- Corporal punishment (spanking) makes rivalry worse.
- Children spaced more than 4 years apart have less conflict (they spend less time together).
- A child’s perception of “favoritism” is a major contributing factor to sibling rivalry (especially as it relates to time spent with a particular child, which may be difficult if one child has special needs).
- Providing equal “alone time” with each child helps. When feelings of jealousy arise, remind the jealous child of time spent with just him/her.
- Prevent fighting whenever possible. Avoid situations that result in fighting (e.g., if certain kids always fight when they sit next to each other in the car, decide ahead to assign seats apart from each other).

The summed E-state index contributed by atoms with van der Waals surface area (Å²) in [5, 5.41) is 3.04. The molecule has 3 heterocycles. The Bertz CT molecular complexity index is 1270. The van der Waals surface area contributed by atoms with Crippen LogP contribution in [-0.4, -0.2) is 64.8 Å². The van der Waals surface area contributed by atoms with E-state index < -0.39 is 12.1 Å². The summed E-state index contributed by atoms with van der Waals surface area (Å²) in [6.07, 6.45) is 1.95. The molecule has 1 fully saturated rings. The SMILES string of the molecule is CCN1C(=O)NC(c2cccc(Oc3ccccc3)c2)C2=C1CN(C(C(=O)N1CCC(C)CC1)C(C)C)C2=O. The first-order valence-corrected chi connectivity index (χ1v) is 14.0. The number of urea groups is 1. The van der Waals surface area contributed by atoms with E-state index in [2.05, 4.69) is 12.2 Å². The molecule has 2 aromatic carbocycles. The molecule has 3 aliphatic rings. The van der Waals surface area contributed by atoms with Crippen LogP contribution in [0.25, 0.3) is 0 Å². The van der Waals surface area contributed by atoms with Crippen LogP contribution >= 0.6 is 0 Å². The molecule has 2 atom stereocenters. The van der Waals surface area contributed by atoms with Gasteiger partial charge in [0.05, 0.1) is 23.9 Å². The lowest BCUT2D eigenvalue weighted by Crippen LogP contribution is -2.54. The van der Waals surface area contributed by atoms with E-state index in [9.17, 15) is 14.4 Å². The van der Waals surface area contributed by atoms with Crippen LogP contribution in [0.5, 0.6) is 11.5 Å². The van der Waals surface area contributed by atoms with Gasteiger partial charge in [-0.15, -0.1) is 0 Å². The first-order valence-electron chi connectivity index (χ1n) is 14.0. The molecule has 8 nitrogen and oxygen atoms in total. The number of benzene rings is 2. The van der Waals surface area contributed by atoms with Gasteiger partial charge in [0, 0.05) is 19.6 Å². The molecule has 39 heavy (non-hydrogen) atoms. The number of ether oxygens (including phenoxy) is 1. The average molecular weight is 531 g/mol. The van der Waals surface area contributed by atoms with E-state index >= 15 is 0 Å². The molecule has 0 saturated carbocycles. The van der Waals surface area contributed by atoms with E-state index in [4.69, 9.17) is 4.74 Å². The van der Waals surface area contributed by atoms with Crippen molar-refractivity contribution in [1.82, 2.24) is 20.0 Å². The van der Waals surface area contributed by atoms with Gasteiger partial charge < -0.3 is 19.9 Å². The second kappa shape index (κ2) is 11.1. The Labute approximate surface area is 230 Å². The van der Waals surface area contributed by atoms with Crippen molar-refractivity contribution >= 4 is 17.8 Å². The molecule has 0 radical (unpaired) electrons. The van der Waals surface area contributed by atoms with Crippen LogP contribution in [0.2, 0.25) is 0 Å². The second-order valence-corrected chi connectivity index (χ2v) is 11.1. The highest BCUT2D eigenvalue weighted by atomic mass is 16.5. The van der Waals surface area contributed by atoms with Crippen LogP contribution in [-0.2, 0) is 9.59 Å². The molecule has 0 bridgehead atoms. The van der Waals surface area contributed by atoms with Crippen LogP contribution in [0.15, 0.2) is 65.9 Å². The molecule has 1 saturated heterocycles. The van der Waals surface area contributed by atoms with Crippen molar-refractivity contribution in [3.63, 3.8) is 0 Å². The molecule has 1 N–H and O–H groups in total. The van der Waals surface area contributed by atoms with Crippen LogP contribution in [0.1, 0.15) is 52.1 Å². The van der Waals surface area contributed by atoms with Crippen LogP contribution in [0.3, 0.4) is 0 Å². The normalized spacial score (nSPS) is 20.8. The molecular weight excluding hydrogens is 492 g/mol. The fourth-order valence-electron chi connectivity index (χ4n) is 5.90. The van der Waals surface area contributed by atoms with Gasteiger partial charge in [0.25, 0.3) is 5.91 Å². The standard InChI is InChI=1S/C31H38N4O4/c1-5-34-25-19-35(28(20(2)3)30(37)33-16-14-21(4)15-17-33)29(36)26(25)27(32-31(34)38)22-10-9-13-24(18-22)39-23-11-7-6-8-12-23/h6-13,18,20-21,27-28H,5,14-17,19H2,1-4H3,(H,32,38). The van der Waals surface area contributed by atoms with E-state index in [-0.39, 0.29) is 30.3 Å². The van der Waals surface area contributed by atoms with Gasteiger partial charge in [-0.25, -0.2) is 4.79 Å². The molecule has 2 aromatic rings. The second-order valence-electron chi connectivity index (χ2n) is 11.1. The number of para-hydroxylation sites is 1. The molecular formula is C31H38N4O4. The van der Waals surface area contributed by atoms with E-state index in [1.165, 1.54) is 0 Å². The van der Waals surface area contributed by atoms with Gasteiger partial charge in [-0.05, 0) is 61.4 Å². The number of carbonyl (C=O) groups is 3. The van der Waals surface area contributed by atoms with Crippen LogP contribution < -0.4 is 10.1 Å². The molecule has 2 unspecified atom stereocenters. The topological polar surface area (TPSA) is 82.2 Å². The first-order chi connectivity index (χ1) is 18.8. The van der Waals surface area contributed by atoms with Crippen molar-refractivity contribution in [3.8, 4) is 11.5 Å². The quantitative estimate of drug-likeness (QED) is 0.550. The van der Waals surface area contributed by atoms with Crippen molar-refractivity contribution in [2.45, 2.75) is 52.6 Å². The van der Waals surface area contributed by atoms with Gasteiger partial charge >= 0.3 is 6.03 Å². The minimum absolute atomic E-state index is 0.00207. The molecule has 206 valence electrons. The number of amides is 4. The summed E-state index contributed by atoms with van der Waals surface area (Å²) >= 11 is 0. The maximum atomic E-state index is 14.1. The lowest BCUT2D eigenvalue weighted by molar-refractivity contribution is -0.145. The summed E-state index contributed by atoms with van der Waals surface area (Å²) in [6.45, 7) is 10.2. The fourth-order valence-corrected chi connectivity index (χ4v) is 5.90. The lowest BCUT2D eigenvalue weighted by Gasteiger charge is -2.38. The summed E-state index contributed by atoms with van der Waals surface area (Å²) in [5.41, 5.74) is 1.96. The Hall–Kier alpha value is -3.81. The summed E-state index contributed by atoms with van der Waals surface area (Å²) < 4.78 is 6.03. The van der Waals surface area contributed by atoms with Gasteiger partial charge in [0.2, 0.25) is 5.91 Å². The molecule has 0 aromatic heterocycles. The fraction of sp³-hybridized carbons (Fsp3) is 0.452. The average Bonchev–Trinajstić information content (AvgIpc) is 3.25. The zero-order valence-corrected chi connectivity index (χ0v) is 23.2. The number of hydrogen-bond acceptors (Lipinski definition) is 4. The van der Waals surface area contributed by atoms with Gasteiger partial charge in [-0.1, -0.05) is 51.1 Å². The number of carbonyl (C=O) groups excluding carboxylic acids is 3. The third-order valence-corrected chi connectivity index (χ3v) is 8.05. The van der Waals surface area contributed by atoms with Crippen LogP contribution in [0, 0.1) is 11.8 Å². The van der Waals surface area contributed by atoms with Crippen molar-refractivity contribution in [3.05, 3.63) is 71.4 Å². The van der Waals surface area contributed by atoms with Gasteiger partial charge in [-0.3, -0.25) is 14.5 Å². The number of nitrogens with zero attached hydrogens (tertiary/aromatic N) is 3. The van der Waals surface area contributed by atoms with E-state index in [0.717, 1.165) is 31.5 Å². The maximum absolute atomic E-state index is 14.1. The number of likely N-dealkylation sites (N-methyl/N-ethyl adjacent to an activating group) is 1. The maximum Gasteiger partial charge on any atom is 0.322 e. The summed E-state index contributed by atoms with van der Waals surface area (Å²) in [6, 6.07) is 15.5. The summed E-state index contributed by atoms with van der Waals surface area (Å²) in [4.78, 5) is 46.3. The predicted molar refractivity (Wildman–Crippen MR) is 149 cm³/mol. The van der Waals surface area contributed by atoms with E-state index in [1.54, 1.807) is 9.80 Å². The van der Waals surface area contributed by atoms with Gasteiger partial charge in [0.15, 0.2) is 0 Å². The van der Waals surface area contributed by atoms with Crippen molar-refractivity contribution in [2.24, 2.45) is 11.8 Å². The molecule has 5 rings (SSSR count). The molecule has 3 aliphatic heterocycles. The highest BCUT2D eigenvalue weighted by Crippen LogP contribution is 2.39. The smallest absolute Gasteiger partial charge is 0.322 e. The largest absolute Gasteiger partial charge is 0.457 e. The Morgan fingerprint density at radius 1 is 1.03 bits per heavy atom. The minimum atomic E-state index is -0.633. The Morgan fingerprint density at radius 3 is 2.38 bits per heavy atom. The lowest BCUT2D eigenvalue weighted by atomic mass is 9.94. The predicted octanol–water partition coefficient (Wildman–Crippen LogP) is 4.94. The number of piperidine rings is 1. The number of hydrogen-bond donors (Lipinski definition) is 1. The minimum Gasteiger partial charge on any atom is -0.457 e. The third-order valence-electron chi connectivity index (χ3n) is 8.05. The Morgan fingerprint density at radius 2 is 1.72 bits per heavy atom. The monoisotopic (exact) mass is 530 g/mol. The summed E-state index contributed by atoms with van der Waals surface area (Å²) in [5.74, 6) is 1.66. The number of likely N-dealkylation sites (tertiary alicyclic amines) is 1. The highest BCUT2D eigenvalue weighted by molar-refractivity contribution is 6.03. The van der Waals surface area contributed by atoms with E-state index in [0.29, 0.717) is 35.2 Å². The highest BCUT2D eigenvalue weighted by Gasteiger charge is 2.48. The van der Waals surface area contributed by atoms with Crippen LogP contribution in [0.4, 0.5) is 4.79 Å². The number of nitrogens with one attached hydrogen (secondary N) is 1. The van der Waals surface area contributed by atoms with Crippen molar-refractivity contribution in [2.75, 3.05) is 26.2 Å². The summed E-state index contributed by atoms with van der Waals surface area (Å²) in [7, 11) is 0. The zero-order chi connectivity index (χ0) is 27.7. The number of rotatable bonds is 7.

- Promote good feelings. Reinforce any good deeds done on behalf of siblings (“Wasn’t it nice of Johnny to unload the dishwasher for you.”)
- Encourage activities that require cooperation (e.g., building a fort, making a puzzle).
- Try to steer clear of competitive games where there is a winner and a looser (or modify the game to balance out age inequalities—change cards or turn the board game every few moves).
- Have family meetings to teach and address problems. At the Wonnacott household, this happens every Monday night. The important thing is to make sure that grievances are addressed with love, everyone participates, and everyone gets heard.
- Ignore the small things. Intervene if things deteriorate or are physical. Never tolerate hitting among siblings.
- Don’t take sides (generally it isn’t worth figuring out who started it.)
- Help children resolve quarrels lovingly. The Wonnacott children have heard the phrase, “you are each other’s best friends” a million times.
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